Thursday, 25 May 2017

NUI Galway hosts ‘Bioheterocyclees 2017’ XVII International Conference on Heterocycles in Bioorganic Chemistry More than 100 of the world’s leading chemists will gather in NUI Galway to discuss the use of heterocycles in the growing pharmaceutical industry that makes up more than half of the total exports from Ireland every year. Heterocycles are used as antibiotics to kill cancerous cells, and are used in more than 84% of drugs that are approved by the Food and Drug Administration (FDA).  Some of the smallest compounds in chemistry are responsible for some of the biggest advances in medicine. From Viagra to statins (medication which helps to reduce cholesterol) to drugs for treating cancer, most of these Irish-manufactured pharmaceuticals contain active ingredients that are heterocycles. Heterocyclic chemistry is the branch of organic chemistry dealing with the synthesis, properties, and applications of these heterocycles, which are used in the manufacturing of pharmaceuticals. This is the first time Ireland has hosted the International Biannual Conference entitled ‘Bioheterocycles 2017’, which is expected to draw in participants from across Europe, the US, India and Japan. The convention began in the Netherlands in 1980 and is highly regarded for concentrating on advances in drug discovery, medicinal and pharmaceutical chemistry. Conference Chairman, Dr Fawaz Aldabbagh, Senior Lecturer in the School of Chemistry at NUI Galway, said: “This conference will showcase some of the heterocycles produced by Irish industry and by academia. Our goal is for an informal meeting where young scientists can interact with recognised international speakers. This is an exciting scientific and social program to look forward to.”  The conference will take place from 28 – 31 May 2017 in the Arts Millennium Building at NUI Galway. For more information about the conference, visit: http://www.conference.ie/Conferences/index.asp?Conference=442 and http://www.conference.ie/content/Bioheterocycles2017.pdf -Ends-

Monday, 22 May 2017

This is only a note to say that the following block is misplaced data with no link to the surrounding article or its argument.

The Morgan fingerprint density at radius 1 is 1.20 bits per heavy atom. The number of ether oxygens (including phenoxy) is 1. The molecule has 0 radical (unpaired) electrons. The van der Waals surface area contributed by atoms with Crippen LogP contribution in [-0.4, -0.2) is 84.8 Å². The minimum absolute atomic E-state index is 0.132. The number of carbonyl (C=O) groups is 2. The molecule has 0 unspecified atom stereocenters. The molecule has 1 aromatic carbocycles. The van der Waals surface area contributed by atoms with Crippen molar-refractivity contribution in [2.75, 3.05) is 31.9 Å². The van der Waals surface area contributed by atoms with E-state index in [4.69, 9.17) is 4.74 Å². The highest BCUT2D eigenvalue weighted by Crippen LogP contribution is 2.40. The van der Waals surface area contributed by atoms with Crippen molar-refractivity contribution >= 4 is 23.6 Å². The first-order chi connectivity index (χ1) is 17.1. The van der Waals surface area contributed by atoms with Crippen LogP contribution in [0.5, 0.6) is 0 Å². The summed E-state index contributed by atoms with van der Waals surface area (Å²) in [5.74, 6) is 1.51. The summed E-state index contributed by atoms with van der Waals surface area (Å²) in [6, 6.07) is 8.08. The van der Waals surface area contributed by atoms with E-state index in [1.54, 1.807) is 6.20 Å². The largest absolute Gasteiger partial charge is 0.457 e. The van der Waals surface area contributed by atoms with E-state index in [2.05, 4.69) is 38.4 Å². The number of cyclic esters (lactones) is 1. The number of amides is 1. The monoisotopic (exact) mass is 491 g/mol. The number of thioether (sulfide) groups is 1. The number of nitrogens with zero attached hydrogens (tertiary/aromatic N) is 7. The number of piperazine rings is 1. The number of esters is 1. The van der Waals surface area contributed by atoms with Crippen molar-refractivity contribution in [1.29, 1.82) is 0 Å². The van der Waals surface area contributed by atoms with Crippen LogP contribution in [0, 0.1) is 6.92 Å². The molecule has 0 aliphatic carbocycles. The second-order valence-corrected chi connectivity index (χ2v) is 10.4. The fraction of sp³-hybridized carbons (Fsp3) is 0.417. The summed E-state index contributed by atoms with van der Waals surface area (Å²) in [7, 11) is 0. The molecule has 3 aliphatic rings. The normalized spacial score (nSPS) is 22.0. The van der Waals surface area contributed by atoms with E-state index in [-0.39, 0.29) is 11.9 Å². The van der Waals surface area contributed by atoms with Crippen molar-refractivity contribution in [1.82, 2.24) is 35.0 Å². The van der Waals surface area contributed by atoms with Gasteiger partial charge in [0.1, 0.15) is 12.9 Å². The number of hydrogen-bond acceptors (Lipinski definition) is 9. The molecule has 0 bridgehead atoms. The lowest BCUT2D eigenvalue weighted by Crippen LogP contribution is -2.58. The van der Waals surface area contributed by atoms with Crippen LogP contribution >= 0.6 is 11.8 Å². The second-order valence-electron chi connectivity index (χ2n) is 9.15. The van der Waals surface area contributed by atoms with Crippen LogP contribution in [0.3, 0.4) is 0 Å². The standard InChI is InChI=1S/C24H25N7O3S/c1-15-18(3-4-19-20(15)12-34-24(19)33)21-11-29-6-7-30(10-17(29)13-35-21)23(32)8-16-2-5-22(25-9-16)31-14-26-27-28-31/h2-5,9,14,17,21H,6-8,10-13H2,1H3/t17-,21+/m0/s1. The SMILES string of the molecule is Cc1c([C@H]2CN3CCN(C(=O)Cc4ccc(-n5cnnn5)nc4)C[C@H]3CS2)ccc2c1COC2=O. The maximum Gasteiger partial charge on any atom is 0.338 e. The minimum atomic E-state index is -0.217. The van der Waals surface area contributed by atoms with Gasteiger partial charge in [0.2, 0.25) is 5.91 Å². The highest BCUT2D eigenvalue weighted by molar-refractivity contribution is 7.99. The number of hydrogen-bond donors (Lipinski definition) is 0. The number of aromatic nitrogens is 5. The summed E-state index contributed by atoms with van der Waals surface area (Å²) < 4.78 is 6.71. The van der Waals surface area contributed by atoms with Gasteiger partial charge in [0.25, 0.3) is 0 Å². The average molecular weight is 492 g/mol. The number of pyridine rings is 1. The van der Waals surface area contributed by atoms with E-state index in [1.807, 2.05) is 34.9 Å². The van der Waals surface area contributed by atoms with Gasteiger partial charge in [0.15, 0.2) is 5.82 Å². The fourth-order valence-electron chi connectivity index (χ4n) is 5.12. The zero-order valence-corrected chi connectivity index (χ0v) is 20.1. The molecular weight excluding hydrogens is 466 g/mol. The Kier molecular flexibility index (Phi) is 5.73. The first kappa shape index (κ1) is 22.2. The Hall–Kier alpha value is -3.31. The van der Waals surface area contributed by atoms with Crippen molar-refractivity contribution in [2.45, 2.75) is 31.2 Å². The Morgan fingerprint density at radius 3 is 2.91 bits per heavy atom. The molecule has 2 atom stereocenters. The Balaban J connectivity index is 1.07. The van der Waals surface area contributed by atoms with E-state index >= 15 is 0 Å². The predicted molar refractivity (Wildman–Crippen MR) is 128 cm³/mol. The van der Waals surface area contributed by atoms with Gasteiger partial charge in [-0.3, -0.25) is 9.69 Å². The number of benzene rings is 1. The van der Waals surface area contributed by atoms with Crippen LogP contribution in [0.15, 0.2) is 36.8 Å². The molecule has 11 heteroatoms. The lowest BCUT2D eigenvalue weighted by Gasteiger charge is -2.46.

NUI Galway conference to explore how to conduct research that engages with minority population groups on issues that impact them on a daily basis NUI Galway is bringing together world leaders in the field of participatory health research to explore how best to use participatory methods that empower groups, often ignored, to have a voice that can be heard. On the 23 May, the School of Psychology will host a one day conference to discuss the challenges of some of the greatest health problems we face and give those most affected a chance to share their perspectives on possible solutions.  Participatory Health Research is becoming increasingly important when planning health care resource allocation. The ‘International Collaboration for Participating Health Research Conference’ will include 20 experts in the field of participatory research. The conference will focus on underserved groups including transgender young people, asylum seekers, children living with chronic pain and those living with Aphasia.  The conference will give international experts a chance to share research from Canada, Europe, the UK, Australia and Ireland, through key note speakers, presentations and workshops sharing skills and insights. Audience participation at every stage will be encouraged. Speaking in advance of the conference, Dr Siobhán O’Higgins from the School of Psychology at NUI Galway, said: “This is a great opportunity for researchers and students to meet people who have been leading the way in Participative Health Research globally.”  International guest speakers at the Conference will include:  Dr Jon Salsberg, McGill University, Canada, will discuss how best to work with communities so that they can articulate their needs to academies and be heard. Professor Anne MacFarlane, University of Limerick, will discuss the views of migrants and asylum seekers generated during the EU RESTORE project. Dr Anne O’Kelly, NUI Galway, will share insights gained from children and young people about their experiences of parental divorce. Dr Lisa Gibb, University of Melbourne, Australia, will talk about scaling up participatory research projects with children and the global network of participative researchers involved in ‘Kids in Action’. Dr Harry Shier, Centre for Education in Health and Environment (CESESMA), Nicaragua, will facilitate a workshop on what one needs to be an effective participative researcher. Dr Tina Cook, Northumbria University, UK and Dr Sarah Banks, Durham University, UK, will facilitate a Dilemmas Café – exploring ethical challenges in participatory research. For conference information and registration, visit: http://www.conference.ie/Conferences/index.asp?Conference=496 -Ends-